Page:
Coming to the subdivisions, he explains that his Scenes of Private Life deal with humanity's childhood and adolescence, and the errors of these, in short, with the period of budding passions; the Scenes of Provincial Life, with passions in full development—calculation, interest, ambition, etc.; the Scenes of Parisian Life, with the peculiar tastes, vices and temptations of capitals, that is to say, with passion unbridled. The interpretation assigned to these categories is a fanciful one. Passions are born and bred and produce their full effect in every place and phase of life. They may assume varying forms in divers surroundings, but such variation has no analogy with change of age. Only by forcing the moral of his stories was the author able to give them these secondary significations. Indeed, he was often in straits to decide in which category he ought to class one and another novel. Pere Goriot was originally in the Scenes of Parisian Life, where it has a certain raison d'etre. Ultimately, it found its way into the Scenes of Private Life. And a greater alteration was made by removing Madame Firmiani and the Woman-Study from the Philosophic Studies, and placing them also in the Private Life series.

Be it granted that the plan of the Comedy was grandiose in its scope; it was none the less doomed in its execution to suffer for its ambitiousness, since an attempt was made to subordinate imagination to science in a domain where the rights of imagination were paramount.

That which Balzac has best rendered in it is the struggle for life on the social plane; and that which forms its most legitimate claim to be deemed in some measure a whole is the general reference to this in all the so-called parts. Before the Revolution, the action of the law was narrower, being chiefly limited to members of one class. With the fall of ancient privilege the sphere of competition was opened to the entire nation; and, instead of nobles contending with nobles, churchmen with churchmen, tradesmen with tradesmen, there was an interpenetration of combatants over all the field of battle, or rather, the several smaller fields of battle became one large one. Balzac's fiction reproduces the later phase in minute detail, and, mostly, with a treatment suited to the subject.

Brunetiere, whose chapter on the Comedy is written more gropingly than the rest of his study of the novelist, makes use of an ingenious comparison with intent to persuade that the stories had from the very first a predestined organic union, with ramifications which the author saw but obscurely and which were joined together more closely—as also more consciously—during the lapse of years. "Thus," he says, "brothers and sisters, in the time of their infancy or childhood, have nothing in common except a certain family resemblance—and this not always. But, as they advance in age, the features that individualized them become attenuated, they return to the type of their progenitors, and one perceives that they are children of the same father and mother. Balzac's novels," he concludes, "have a connection of this kind. In his head, they were, so to speak, contemporary."

The simile is not a happy one. It does not help to reconcile us to an artificial approximation of books that are heterogeneous, unequal in value, and, frequently, composed under influences far removed from the after-thought that was given to them by a putative father. Balzac was not well inspired in relating his novels to each other logically. Such natural relationship as they possess is that of issuing from the same brain, though acting under varying conditions and in different states of development; and it is true that, if the story of this brain is known, and its experiences understood, a certain classification might be made—perhaps more than one—of its creations, on account of common traits, resemblances of subject or treatment, which could serve to link them together loosely. But, between this arrangement and the artificial hierarchy of the Comedy, it is impossible to find a bridge to pass over.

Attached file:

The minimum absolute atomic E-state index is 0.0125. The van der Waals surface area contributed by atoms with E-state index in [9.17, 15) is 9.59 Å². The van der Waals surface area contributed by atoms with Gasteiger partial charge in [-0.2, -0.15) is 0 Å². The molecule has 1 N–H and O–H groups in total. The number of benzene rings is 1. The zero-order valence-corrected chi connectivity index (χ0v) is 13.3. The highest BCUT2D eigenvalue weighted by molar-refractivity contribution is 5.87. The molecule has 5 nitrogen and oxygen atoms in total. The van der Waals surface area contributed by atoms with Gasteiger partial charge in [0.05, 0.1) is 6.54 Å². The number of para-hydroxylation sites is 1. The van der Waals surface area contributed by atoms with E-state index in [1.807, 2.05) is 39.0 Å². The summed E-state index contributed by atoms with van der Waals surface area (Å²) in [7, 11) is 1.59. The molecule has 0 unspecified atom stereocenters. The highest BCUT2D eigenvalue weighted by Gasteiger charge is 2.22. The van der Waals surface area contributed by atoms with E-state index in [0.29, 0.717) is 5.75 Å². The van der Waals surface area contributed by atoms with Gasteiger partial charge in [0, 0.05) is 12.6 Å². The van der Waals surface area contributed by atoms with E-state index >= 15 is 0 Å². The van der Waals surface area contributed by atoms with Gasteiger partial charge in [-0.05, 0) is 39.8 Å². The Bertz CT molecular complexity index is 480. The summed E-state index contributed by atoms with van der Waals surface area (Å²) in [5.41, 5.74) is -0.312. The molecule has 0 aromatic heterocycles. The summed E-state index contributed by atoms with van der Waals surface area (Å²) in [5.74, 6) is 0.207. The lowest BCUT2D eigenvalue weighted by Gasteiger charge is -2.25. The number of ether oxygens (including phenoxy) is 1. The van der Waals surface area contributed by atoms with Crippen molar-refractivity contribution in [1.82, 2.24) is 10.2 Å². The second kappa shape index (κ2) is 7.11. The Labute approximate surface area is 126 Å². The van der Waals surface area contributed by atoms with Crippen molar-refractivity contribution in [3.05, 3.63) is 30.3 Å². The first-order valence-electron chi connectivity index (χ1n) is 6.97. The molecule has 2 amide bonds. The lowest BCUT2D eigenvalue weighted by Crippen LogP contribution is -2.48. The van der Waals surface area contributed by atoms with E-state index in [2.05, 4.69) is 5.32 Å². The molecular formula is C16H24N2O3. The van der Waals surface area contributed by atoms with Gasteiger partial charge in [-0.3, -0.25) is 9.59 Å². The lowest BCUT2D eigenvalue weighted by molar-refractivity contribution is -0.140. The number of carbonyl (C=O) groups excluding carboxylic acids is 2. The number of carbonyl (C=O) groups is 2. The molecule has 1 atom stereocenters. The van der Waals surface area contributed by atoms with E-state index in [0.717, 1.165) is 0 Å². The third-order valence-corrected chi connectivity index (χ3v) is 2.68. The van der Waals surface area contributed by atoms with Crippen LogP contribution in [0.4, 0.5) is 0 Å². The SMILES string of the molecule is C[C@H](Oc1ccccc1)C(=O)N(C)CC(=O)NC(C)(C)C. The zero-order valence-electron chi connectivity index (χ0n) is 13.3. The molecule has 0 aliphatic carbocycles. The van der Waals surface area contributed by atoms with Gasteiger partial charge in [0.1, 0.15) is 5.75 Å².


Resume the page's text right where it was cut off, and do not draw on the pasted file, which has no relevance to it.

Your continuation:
One of the real links betwixt the novels is the reappearance of the same people in many of them, which thing is not in itself displeasing. It has the advantage of allowing the author to display his men and women in changed circumstances, to cast side-lights upon them, and to reveal them more completely. However, here and there, we pay for the privilege in meeting with bores whose further acquaintance we would fain have been spared. And then, also, we are likely enough to come across a hero or heroine as a child, after learning all about his or her maturer life; to accompany people to the grave and see them buried, and yet, in a later book, to be introduced to them as alive as ever they were. This is disconcerting. Usually, Balzac remembers his characters well enough to be consistent in other respects when he makes them speak and act, or lets us into his confidence about them. Still, he is guilty of a few lapses of memory. In The Woman of Thirty Years Old, Madame d'Aiglemont has two children in the early chapters; subsequently, one is drowned, and, instead of one remaining, we learn there are three—a new reading of Wordsworth's We are seven. Again, in the Lost Illusions, Esther Gobseck has blond hair in one description of her, and black in another. We are reduced to supposing she had dyed it. Mistakes of the kind have been made by others writers of fiction who have worked quickly. In the Comedy, the number of dramatis personae is exceedingly large. Balzac laughingly remarked one day that they needed a biographical dictionary to render their identity clear; and he added that perhaps somebody would be tempted to do the work at a later date. He guessed rightly. In 1893, Messrs. Cerfbeer and Cristophe undertook the task and carried it through in a book that they call the Repertory of the Comedie Humaine. All the fictitious personages or petty folk that live in the novelist's pages are duly docketed, and their births, marriages, deaths, and stage appearances recorded in this Who's Who, a big volume of five hundred and sixty-three pages, constituting a veritable curiosity of literature.